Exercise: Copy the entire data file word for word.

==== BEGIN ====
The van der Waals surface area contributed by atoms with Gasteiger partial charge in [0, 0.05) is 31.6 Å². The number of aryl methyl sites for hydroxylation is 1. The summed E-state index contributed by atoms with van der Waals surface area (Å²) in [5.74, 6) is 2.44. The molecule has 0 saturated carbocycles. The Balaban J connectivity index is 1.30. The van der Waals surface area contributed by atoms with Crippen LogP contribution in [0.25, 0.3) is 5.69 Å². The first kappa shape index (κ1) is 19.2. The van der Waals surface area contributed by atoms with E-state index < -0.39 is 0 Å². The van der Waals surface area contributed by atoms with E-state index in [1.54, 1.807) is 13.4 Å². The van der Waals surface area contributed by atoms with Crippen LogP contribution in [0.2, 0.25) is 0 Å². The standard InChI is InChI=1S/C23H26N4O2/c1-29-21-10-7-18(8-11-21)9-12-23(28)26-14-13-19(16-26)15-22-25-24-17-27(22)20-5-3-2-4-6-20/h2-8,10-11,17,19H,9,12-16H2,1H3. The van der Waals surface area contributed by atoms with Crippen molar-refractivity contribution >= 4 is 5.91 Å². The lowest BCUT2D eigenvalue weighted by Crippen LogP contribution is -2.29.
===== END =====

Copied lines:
The van der Waals surface area contributed by atoms with Gasteiger partial charge in [0, 0.05) is 31.6 Å². The number of aryl methyl sites for hydroxylation is 1. The summed E-state index contributed by atoms with van der Waals surface area (Å²) in [5.74, 6) is 2.44. The molecule has 0 saturated carbocycles. The Balaban J connectivity index is 1.30. The van der Waals surface area contributed by atoms with Crippen LogP contribution in [0.25, 0.3) is 5.69 Å². The first kappa shape index (κ1) is 19.2. The van der Waals surface area contributed by atoms with E-state index < -0.39 is 0 Å². The van der Waals surface area contributed by atoms with E-state index in [1.54, 1.807) is 13.4 Å². The van der Waals surface area contributed by atoms with Crippen LogP contribution in [0.2, 0.25) is 0 Å². The standard InChI is InChI=1S/C23H26N4O2/c1-29-21-10-7-18(8-11-21)9-12-23(28)26-14-13-19(16-26)15-22-25-24-17-27(22)20-5-3-2-4-6-20/h2-8,10-11,17,19H,9,12-16H2,1H3. The van der Waals surface area contributed by atoms with Crippen molar-refractivity contribution >= 4 is 5.91 Å². The lowest BCUT2D eigenvalue weighted by Crippen LogP contribution is -2.29.